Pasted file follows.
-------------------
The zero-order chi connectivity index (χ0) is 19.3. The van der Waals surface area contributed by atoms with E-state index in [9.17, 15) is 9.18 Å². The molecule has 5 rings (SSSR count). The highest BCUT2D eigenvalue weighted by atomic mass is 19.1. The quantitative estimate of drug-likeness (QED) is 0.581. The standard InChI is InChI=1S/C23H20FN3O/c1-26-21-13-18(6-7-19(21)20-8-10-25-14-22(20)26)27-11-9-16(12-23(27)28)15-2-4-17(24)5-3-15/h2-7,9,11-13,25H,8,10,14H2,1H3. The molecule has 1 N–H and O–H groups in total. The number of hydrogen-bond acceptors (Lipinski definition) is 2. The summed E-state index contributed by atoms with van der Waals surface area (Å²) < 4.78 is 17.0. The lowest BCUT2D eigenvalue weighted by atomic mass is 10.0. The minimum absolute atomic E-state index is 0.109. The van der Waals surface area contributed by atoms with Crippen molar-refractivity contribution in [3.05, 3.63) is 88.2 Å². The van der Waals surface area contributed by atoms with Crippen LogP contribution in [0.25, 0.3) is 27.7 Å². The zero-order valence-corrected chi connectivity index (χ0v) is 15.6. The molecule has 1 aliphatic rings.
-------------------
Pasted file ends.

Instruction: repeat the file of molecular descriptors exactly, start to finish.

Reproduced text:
The zero-order chi connectivity index (χ0) is 19.3. The van der Waals surface area contributed by atoms with E-state index in [9.17, 15) is 9.18 Å². The molecule has 5 rings (SSSR count). The highest BCUT2D eigenvalue weighted by atomic mass is 19.1. The quantitative estimate of drug-likeness (QED) is 0.581. The standard InChI is InChI=1S/C23H20FN3O/c1-26-21-13-18(6-7-19(21)20-8-10-25-14-22(20)26)27-11-9-16(12-23(27)28)15-2-4-17(24)5-3-15/h2-7,9,11-13,25H,8,10,14H2,1H3. The molecule has 1 N–H and O–H groups in total. The number of hydrogen-bond acceptors (Lipinski definition) is 2. The summed E-state index contributed by atoms with van der Waals surface area (Å²) < 4.78 is 17.0. The lowest BCUT2D eigenvalue weighted by atomic mass is 10.0. The minimum absolute atomic E-state index is 0.109. The van der Waals surface area contributed by atoms with Crippen molar-refractivity contribution in [3.05, 3.63) is 88.2 Å². The van der Waals surface area contributed by atoms with Crippen LogP contribution in [0.25, 0.3) is 27.7 Å². The zero-order valence-corrected chi connectivity index (χ0v) is 15.6. The molecule has 1 aliphatic rings.